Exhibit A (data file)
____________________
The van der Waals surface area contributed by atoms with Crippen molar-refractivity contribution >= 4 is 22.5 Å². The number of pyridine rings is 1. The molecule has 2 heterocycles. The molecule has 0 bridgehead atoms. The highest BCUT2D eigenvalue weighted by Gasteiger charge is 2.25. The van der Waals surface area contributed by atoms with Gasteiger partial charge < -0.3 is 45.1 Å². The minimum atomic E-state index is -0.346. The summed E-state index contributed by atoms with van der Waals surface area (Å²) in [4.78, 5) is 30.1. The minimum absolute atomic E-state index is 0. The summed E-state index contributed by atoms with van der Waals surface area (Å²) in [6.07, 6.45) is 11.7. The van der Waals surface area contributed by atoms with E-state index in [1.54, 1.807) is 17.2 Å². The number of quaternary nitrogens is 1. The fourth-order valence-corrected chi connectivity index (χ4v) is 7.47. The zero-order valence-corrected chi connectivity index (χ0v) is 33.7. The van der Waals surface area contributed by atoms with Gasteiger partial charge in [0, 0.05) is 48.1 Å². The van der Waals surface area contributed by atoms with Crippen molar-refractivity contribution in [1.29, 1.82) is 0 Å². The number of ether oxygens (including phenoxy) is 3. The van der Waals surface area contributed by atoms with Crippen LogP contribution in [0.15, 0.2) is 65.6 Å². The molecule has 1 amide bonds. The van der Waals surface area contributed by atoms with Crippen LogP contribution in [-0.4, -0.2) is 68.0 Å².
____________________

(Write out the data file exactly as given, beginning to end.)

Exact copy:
The van der Waals surface area contributed by atoms with Crippen molar-refractivity contribution >= 4 is 22.5 Å². The number of pyridine rings is 1. The molecule has 2 heterocycles. The molecule has 0 bridgehead atoms. The highest BCUT2D eigenvalue weighted by Gasteiger charge is 2.25. The van der Waals surface area contributed by atoms with Gasteiger partial charge < -0.3 is 45.1 Å². The minimum atomic E-state index is -0.346. The summed E-state index contributed by atoms with van der Waals surface area (Å²) in [4.78, 5) is 30.1. The minimum absolute atomic E-state index is 0. The summed E-state index contributed by atoms with van der Waals surface area (Å²) in [6.07, 6.45) is 11.7. The van der Waals surface area contributed by atoms with E-state index in [1.54, 1.807) is 17.2 Å². The number of quaternary nitrogens is 1. The fourth-order valence-corrected chi connectivity index (χ4v) is 7.47. The zero-order valence-corrected chi connectivity index (χ0v) is 33.7. The van der Waals surface area contributed by atoms with Gasteiger partial charge in [0, 0.05) is 48.1 Å². The van der Waals surface area contributed by atoms with Crippen molar-refractivity contribution in [1.29, 1.82) is 0 Å². The number of ether oxygens (including phenoxy) is 3. The van der Waals surface area contributed by atoms with Crippen LogP contribution in [0.15, 0.2) is 65.6 Å². The molecule has 1 amide bonds. The van der Waals surface area contributed by atoms with Crippen LogP contribution in [-0.4, -0.2) is 68.0 Å².